Poem Hunter
(red) Indian Summer
TJ (17th June 1958 / England)

(red) Indian Summer

Poem By Tony Jolley

Today you’d have been a happy-go-lucky girl:
A teenager up to your eyes in make-up and Maths,
Chatting on MSN and mobile,
Reading chick-lit
And surfing certain bits of the Web
You’d probably prefer
Your parents didn’t know about.

But you were born into a nation and tradition
‘On the cusp’:
One Custer your clans could have coped with
(And did, rather comprehensively, I recall) ,
But countless, crashing waves of White Custers flooding relentlessly West
From Prairie to Pacific,
Set upon pushing you ‘into the sea’ both literally and historically….
That would be another, all-too-short a short story:
The peoples of Manitou, the Mystery,
Driven out by bigotry, technology, opportunity and inevitability.

One man saw the extinction in action: the dimming and dying of your light, realised that the last echoes of the oral tradition torch that had sustained your culture for thousands of years was all-but snuffed out forever:

One Edward Curtis.

There was just enough of the fading light left to leave an impression on photographic plate; so while that first and last, sad Red ‘Indian Summer’ lasted, while you were being shouldered aside and swamped by civilisation’s wake as its ship of state drove thoughtlessly through your still waters, he toiled this thirty-year twilight with a more benign white technology to act as witness to the last will and testament of your way of life.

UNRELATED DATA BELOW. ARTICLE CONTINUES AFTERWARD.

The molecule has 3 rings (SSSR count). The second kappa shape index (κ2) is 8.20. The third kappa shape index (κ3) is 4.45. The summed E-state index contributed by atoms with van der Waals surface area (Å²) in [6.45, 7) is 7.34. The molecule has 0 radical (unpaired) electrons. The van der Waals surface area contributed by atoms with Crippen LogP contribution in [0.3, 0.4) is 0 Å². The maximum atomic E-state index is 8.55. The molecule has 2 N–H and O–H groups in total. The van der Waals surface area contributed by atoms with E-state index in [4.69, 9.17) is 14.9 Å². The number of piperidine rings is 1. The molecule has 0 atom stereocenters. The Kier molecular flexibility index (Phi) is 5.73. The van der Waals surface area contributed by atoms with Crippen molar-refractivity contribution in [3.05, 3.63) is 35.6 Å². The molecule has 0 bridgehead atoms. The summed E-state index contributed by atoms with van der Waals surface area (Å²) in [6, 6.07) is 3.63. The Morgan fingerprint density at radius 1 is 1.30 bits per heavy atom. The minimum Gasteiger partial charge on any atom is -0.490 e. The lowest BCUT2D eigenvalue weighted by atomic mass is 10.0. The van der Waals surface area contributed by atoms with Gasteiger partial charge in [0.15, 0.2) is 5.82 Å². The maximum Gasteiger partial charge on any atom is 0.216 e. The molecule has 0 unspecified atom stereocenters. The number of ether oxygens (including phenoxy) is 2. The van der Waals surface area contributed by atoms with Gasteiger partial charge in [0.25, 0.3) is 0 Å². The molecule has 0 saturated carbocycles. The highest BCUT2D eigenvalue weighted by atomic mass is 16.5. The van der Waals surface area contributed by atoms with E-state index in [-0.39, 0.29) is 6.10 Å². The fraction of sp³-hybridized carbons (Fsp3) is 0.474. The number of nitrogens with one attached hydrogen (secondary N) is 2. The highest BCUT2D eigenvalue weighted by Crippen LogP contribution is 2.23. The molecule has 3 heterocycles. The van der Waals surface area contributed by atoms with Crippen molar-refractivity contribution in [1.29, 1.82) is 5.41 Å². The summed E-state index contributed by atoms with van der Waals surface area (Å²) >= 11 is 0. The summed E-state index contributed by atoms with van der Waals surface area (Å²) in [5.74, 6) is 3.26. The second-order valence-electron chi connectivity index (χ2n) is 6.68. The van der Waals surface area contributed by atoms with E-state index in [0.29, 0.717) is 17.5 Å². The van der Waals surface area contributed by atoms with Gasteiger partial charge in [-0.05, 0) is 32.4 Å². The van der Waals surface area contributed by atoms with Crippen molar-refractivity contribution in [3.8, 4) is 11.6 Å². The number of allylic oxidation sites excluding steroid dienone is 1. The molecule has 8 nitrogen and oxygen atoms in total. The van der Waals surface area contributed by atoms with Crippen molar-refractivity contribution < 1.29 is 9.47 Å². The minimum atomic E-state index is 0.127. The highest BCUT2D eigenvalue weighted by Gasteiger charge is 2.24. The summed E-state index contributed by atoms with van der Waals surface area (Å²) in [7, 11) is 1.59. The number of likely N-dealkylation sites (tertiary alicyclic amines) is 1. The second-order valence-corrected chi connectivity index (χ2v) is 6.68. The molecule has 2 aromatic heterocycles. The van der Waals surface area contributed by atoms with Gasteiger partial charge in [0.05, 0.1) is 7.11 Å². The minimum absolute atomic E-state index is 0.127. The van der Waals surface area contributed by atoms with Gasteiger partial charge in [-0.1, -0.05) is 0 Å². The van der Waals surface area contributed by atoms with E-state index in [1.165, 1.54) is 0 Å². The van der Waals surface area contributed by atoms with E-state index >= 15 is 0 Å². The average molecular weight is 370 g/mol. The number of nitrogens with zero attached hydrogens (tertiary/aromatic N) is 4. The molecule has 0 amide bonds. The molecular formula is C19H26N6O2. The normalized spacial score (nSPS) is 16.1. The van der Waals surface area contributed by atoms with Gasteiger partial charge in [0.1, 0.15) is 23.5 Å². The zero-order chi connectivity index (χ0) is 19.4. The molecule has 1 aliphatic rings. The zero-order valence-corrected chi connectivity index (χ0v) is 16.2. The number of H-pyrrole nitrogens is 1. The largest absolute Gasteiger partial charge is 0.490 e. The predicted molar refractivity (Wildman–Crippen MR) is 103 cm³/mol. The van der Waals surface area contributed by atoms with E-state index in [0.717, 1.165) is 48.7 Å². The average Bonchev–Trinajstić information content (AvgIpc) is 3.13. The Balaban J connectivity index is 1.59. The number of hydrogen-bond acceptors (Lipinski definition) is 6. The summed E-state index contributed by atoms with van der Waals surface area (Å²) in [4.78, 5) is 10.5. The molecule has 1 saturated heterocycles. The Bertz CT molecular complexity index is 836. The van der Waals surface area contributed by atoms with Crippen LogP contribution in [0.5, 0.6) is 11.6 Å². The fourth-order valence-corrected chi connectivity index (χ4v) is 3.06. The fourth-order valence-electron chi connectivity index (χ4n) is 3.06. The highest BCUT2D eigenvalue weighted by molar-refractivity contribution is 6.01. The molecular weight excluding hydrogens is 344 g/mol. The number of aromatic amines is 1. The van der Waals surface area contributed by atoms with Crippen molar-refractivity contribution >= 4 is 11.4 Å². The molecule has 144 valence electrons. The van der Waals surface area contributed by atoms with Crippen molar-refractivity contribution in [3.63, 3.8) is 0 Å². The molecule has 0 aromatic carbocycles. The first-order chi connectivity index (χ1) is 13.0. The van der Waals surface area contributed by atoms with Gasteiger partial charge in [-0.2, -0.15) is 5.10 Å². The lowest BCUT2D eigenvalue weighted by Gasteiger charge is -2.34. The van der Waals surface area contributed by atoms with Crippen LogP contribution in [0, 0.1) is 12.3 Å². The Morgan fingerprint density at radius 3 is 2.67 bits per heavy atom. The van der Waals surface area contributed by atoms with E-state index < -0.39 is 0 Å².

Somewhere in this Herculean task of 20 volumes and 40,000 plates, his lens happened upon you, captured your carefree essence peeking playfully from under Buffalo hide….

And there it was
There it was in you – for it was you:

The heritage of generations,
The hopes of your nation.

You’re long gone now, Clayoquot Girl, I guess,
So I lift you and your peoples’ mystery
To the mercy of The Great Mystery
That you might not be forgotten,
That we might be forgiven.

User Rating: 2,4 / 5 ( 14 votes ) 6

Comments (6)

A wondrous work that strikes at the heart of all who dare to forget the inhuman acts of our forefathers. A blazing, soul-stirring read.
Another tragedy to bring humanity to shame - will we be ever forgiven as a caretaker race who abused all and sundry standing in the way of so-called progress? I doubt it. You put the case so vividly before us we who care can only weep with shame.
A very moving depiction of one act in the tragedy of what we too often are.. You build its power gradually and ruthlessly and surely all who read it are struggling to hold it in by the end... A very fine piece of writing Tony. jim PS on this theme, Thea Gilmore's song Land of the Free (written as a teenager I think) is worth a listen.
A subject close to my heart as you know... If you can, see if you can get hold of a book about Broken Lance, a Blackfoot Indian who joined up and fought for the Americans in the first world war. It is a story of true heroism.. He stormed the German lines like the warrior he was, got shot, kept going.. Of course, the irony being that he was fighting on the side of the people who had destroyed his way of life. Truly humbling. By the way.... I know Ellen Devilliers and she is a really nice lady.
Sad and inevitable. She looks as if it could never happen. An antithesis to the grief and slaughter of the ensuing massacres. Thanks for your lovely poem. ECJ